For the second year in a row, the honors course Science and the Law is being offered. The course simultaneously exposes students to two different views of the criminal justice system. It is taught by Dr. Gary Skuse (College of Science) and Ms. Helen Syme, an assistant public defender in Monroe County and an adjunct faculty member at RIT. Students in the course participate in a mock trial using hypothetical evidence, and the court case is loosely based on a local incident from a few years ago. Nine attorneys from the Public Defender’s office and the office of the District Attorney, who are normally adversaries in the courtroom, volunteered their time to serve as judge and jurors. After the trial, each attorney provided feedback on the students’ performance. Several attorneys commented that they had not participated in a mock trial until well into law school and ours was as good as or better than theirs. Once again, honors students demonstrated the excellence that an RIT education is widely known for.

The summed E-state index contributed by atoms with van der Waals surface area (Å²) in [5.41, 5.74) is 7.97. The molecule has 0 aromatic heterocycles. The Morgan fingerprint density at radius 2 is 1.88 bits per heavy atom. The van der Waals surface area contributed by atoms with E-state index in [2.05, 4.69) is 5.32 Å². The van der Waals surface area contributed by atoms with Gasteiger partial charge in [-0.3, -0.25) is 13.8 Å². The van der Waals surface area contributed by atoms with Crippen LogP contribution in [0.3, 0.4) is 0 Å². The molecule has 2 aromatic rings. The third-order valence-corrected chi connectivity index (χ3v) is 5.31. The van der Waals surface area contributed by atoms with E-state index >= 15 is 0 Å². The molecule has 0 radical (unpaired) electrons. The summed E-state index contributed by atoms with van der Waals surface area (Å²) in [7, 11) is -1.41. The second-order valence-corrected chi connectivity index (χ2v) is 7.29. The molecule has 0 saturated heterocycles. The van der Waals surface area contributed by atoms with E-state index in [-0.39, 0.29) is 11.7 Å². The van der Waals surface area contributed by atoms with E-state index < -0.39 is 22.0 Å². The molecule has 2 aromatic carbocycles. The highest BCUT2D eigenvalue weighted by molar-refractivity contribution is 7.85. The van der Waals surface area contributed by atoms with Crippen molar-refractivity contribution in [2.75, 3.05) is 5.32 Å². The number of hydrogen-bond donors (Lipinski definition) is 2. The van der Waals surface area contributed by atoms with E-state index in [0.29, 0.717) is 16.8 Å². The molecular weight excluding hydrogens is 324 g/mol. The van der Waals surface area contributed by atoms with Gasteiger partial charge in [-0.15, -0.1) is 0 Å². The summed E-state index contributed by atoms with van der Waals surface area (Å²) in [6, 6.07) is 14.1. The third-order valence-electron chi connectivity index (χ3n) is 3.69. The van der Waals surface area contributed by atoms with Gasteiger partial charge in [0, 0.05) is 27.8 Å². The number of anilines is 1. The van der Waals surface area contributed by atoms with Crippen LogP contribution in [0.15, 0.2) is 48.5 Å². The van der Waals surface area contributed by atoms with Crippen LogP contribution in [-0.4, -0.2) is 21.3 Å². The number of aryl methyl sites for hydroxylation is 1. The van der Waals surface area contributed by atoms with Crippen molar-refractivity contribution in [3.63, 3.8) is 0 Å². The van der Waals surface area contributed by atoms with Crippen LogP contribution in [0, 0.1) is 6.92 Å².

Photo of Sophia Kourian (imaging science) acting as defense attorney questioning Rakshanda Jha (bioinformatics), the investigating officer, during the simulated trial in the honors course, Science and the Law. The class divides into defense and prosecution teams with members of each team serving as attorneys and expert witnesses. The class is given several weeks to assimilate the “facts” of the case and to develop their strategies.